Kaiser Fung’s “Junk Charts” blog is full of treasures, including ones related to the COVID-19 pandemic. Evelyn wrote a post about the blog back in 2017. Please join me on a tour of a few of the posts Fung has written since then.
This post includes a Venn diagram with so many compartments that it’s a bit dizzying. The chart came from a Nature article and it’s supposed to show symptoms that users of a UK app reported after testing positive for COVID-19.
It “fails the self-sufficiency test because if you remove the data from it, you end up with a data container – like a world map showing country boundaries and no data,” Fung wrote, adding “If you’re new here: if a graphic requires the entire dataset to be printed on it for comprehension, then the visual elements of the graphic are not doing any work. The graphic cannot stand on its own.”
“The numbers on this graphic add to 1,764 whereas the study population in the preprint was 1,702,” Fung noted. He then comments on the struggle of trying to interpret the information the chart is supposed to convey:
“The chart also strains the reader. Take the number 18, right in the middle. What combination of symptoms did these 18 people experience? You have to figure out the layers sitting beneath the number. You see dark blue, light blue, orange. If you blink, you might miss the gray at the bottom. Then you have to flip your eyes up to the legend to map these colors to diarrhoea, shortness of breath, anosmia, and fatigue. Oops, I missed the yellow, which is the cough. To be sure, you look at the remaining categories to see where they stand – I’ve named all of them except fever. The number 18 lies outside fever so this compartment represents everything except fever.”
Both of these posts are related to the same pie chart, which is supposed to show survey respondents’ biggest worries about COVID-19. The options were “getting it,” “family getting it” and “the economy.”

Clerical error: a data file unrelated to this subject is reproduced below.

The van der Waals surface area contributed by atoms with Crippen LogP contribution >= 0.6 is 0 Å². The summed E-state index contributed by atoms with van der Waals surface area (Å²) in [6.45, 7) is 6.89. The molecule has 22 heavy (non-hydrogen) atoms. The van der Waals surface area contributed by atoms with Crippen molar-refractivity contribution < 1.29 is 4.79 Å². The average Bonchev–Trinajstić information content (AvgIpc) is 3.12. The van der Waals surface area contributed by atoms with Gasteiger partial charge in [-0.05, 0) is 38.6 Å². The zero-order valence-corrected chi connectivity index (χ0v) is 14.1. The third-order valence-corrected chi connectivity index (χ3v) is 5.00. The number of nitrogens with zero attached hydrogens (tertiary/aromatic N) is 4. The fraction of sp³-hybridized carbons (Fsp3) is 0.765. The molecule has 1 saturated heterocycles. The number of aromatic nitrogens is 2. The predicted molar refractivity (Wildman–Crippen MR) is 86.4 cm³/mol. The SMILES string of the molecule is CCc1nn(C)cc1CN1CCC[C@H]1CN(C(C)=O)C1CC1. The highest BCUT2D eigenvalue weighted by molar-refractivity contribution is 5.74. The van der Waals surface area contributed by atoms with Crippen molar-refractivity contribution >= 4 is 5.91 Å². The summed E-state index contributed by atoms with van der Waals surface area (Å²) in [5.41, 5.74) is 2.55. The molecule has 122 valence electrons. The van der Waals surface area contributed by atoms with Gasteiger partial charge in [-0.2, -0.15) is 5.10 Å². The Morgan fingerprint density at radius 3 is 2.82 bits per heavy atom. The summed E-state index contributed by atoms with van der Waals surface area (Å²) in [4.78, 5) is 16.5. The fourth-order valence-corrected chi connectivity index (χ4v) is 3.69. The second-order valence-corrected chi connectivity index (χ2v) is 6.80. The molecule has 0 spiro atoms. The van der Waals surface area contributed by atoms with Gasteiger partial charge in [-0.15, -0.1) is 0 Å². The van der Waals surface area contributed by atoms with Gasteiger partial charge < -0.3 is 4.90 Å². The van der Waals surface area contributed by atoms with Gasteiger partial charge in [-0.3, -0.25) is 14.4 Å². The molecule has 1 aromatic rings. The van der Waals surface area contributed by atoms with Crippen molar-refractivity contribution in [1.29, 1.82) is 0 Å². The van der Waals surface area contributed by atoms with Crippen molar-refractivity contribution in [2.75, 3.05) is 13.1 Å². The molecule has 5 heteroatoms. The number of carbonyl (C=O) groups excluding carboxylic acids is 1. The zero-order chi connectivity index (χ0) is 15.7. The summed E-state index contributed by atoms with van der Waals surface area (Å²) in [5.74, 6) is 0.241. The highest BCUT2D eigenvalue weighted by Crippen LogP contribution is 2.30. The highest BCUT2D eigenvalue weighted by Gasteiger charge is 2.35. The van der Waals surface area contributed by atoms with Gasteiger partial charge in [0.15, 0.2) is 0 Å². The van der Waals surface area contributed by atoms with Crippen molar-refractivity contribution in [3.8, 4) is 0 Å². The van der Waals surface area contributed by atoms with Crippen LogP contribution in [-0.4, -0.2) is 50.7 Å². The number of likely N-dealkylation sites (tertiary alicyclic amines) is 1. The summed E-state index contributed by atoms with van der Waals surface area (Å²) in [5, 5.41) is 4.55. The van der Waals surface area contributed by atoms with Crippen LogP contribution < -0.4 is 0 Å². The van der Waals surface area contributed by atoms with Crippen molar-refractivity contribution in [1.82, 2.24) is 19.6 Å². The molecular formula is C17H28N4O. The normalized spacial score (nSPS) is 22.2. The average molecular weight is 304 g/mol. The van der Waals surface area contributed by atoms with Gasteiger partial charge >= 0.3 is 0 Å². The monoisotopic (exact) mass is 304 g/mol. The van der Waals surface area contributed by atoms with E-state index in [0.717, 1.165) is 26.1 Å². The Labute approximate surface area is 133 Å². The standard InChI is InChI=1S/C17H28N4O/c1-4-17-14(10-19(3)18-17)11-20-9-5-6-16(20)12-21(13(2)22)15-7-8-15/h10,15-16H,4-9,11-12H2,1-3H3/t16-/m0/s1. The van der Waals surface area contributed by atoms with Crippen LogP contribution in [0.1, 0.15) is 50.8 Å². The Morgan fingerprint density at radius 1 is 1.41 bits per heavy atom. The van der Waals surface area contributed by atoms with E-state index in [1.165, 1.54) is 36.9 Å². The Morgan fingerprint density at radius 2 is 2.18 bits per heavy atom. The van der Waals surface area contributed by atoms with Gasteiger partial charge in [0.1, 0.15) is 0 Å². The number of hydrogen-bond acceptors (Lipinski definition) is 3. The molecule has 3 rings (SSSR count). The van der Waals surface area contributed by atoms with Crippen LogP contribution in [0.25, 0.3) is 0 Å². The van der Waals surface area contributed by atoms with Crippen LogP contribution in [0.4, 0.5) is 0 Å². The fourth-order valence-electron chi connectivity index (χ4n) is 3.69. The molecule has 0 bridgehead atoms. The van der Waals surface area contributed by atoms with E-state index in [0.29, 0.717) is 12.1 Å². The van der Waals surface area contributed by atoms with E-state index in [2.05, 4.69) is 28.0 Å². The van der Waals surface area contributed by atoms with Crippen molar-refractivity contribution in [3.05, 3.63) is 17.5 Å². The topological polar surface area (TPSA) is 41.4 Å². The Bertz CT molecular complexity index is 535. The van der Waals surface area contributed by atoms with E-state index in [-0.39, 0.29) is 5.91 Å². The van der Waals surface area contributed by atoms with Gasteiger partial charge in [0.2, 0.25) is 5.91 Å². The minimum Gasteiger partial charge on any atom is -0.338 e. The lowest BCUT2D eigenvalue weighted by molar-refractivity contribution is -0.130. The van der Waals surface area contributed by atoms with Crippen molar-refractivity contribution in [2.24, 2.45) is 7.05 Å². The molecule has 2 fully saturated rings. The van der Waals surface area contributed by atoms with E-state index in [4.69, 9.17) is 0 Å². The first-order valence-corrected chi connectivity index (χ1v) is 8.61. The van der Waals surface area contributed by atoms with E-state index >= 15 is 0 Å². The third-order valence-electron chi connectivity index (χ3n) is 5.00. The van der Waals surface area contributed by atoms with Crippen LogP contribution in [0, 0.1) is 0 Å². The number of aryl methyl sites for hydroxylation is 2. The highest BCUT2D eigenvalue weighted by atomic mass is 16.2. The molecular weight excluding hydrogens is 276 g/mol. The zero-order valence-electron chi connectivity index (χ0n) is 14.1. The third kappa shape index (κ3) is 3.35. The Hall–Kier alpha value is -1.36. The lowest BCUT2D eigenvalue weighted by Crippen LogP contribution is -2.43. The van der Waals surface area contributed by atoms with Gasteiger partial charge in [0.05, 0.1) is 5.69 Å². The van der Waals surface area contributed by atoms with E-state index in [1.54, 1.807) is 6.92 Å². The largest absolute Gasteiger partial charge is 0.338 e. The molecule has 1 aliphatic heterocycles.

In the first post, Fung removed the data from the chart in order to look at how much information the chart actually gives by itself. He calls this exercise a “self-sufficiency test.”
“The idea of self-sufficiency is to test how much work the visual elements of the graphic are doing to convey its message,” he noted. He explains that each of the slices of the pie chart don’t accurately represent the amounts they are supposed to (for instance, “the economy” slice takes up 38% of the pie, but 68% of people responded that the economy was their biggest worry). Furthermore, the data for the three categories add up to 178%, making a pie chart a confusing way of conveying this information. Fung recommends using a bar chart instead.
In the second post, Fung uses the chart to show “why we should follow a basic rule of constructing color legends: order the categories in the way you expect readers to encounter them.” He then recommends re-ordering the legend to better fit the order in which people will likely view the categories.
I usually enjoy colorful charts and graphics, but I agree with Fung here:
“The reason why the coloring scheme backfires is that readers may look for meaning in the colors. What’s common between Iceland, United States and Germany for them to be assigned green? What about Japan, New Zealand, Spain and France, all of which shown yellow? The readers’ instinct is driven by a set of unspoken rules that govern the production of data visualization.
Specifically, the rule here is: color differences reflect data differences. When such a rule is violated, the reader is misled and confused.”
Fung dissects a chart that seems to show global car sales by region. However, he points out that there are at least four major problems with it.
Have an idea we should cover in a future post? Reach out in the comments below or on Twitter (@writesRCrowell).